I am a director on a board of a not for profit organisation. Having just completed the Australian Institute’s Company Directors’ course, I was reminded of the enormous responsibility individual directors hold for the welfare of their organisation. They are individually, legally responsible for the health of the company.
I feel acutely the pressure of this responsibility and know how much I rely on the collective wisdom of my board colleagues to make good decisions, as well as the expertise of the executive, and the knowledge and information they share with us to make those decisions.
Having seen the downfall of a number of boards following catastrophic failings of the organisation, I am also mindful that a board member is so far removed from what is happening at the floor that he or she has to completely trust what is being told to them in reports from their executive. We are almost entirely at the mercy of the executive. Which is fine, except I also know of executives who have come unstuck for pretty much the same issue – they were unaware of the poor practices or performance occurring at the ground level. Someone knew but they didn’t say anything – or maybe they did, but not to the right person – or no-one listened and acted on what was said.
The problem with conventional hierarchy – the sort that places directors and managers in the position of complete authority, is that they create single points of failure. There is an illusion promulgated by this structure that the closer to the top of the organisation you get, the more you know. When in fact, the opposite is often true. The people at the point of care – or the point of service – are the ones that have the information that, if they could act on, would prevent problems from ever needing to be escalated up that chain.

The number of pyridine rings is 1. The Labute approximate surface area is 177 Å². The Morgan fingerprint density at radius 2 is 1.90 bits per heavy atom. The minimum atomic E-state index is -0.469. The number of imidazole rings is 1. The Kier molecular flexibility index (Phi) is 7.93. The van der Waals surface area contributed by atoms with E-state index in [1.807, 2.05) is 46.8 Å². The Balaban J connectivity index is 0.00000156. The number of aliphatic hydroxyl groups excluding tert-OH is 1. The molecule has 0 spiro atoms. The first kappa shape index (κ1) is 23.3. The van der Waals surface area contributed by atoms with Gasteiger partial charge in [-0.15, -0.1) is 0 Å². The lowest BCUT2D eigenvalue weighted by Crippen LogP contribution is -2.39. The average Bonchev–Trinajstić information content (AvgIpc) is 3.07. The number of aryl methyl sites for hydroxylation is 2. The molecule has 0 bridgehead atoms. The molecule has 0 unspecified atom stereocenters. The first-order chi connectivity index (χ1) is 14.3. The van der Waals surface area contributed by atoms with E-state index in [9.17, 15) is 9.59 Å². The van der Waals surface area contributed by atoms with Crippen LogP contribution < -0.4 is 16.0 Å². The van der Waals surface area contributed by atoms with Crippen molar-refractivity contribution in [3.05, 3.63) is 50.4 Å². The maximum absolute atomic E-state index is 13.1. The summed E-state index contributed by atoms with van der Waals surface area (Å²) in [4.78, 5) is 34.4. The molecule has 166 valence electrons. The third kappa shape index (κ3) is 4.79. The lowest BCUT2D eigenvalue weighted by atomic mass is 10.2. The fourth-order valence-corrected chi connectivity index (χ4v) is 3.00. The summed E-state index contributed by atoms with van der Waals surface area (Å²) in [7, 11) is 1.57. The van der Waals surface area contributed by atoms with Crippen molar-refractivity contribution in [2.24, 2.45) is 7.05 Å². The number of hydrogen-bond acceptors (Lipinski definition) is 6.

As a director of a board I am becoming far more interested in how authority to act is distributed across the organisation – who has it and who doesn’t. I am interested in the systems people use to raise and resolve issues. I am more interested in knowing what sort of culture we have and whether it encourages people to see and raise issues, to try things out, fail and learn, that encourages people to speak up.
As a director, I would feel more secure if I knew that every individual in my organisation was as invested in its welfare as I was; if they saw themselves as a steward of the organisation, and not simply a cog in the wheel.
I have just come back from the US where I participated in a program on how to apply Holacracy in organisations. It is a new form of organisation that distributes authority to the people who can see and fix issues at the point of care and service. It also distributes the responsibility for the performance of the organisation – removing the single points of failure. It distributes the worry of managing the organisation.
If you want to know more about Holacracy then contact me for a chat. You can also read more about it in the white paper by clicking below: